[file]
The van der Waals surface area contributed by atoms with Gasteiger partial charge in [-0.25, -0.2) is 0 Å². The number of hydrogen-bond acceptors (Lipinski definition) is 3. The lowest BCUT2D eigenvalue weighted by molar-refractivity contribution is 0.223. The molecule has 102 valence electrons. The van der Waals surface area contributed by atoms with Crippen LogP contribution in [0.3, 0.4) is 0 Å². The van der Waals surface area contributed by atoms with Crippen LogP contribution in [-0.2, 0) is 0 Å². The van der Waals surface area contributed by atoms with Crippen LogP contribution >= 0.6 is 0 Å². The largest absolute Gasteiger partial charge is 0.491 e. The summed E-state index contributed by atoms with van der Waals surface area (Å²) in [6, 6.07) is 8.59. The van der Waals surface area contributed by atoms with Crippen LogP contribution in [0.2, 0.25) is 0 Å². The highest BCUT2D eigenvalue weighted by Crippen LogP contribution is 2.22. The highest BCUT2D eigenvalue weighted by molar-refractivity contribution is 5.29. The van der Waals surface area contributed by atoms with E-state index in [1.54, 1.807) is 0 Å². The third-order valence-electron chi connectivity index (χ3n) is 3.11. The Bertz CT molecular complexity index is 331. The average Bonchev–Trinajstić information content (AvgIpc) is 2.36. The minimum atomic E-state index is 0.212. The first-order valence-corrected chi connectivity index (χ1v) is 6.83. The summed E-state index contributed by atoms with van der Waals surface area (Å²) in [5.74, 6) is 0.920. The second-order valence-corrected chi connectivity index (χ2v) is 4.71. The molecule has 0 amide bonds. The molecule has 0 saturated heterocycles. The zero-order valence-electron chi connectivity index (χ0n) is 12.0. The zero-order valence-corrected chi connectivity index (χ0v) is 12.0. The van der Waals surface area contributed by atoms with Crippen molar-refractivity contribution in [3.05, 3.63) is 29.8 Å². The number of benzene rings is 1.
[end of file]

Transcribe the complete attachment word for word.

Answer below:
The van der Waals surface area contributed by atoms with Gasteiger partial charge in [-0.25, -0.2) is 0 Å². The number of hydrogen-bond acceptors (Lipinski definition) is 3. The lowest BCUT2D eigenvalue weighted by molar-refractivity contribution is 0.223. The molecule has 102 valence electrons. The van der Waals surface area contributed by atoms with Crippen LogP contribution in [0.3, 0.4) is 0 Å². The van der Waals surface area contributed by atoms with Crippen LogP contribution in [-0.2, 0) is 0 Å². The van der Waals surface area contributed by atoms with Crippen LogP contribution >= 0.6 is 0 Å². The largest absolute Gasteiger partial charge is 0.491 e. The summed E-state index contributed by atoms with van der Waals surface area (Å²) in [6, 6.07) is 8.59. The van der Waals surface area contributed by atoms with Crippen LogP contribution in [0.2, 0.25) is 0 Å². The highest BCUT2D eigenvalue weighted by Crippen LogP contribution is 2.22. The highest BCUT2D eigenvalue weighted by molar-refractivity contribution is 5.29. The van der Waals surface area contributed by atoms with E-state index in [1.54, 1.807) is 0 Å². The third-order valence-electron chi connectivity index (χ3n) is 3.11. The Bertz CT molecular complexity index is 331. The average Bonchev–Trinajstić information content (AvgIpc) is 2.36. The minimum atomic E-state index is 0.212. The first-order valence-corrected chi connectivity index (χ1v) is 6.83. The summed E-state index contributed by atoms with van der Waals surface area (Å²) in [5.74, 6) is 0.920. The second-order valence-corrected chi connectivity index (χ2v) is 4.71. The molecule has 0 amide bonds. The molecule has 0 saturated heterocycles. The zero-order valence-electron chi connectivity index (χ0n) is 12.0. The zero-order valence-corrected chi connectivity index (χ0v) is 12.0. The van der Waals surface area contributed by atoms with Crippen molar-refractivity contribution in [3.05, 3.63) is 29.8 Å². The number of benzene rings is 1.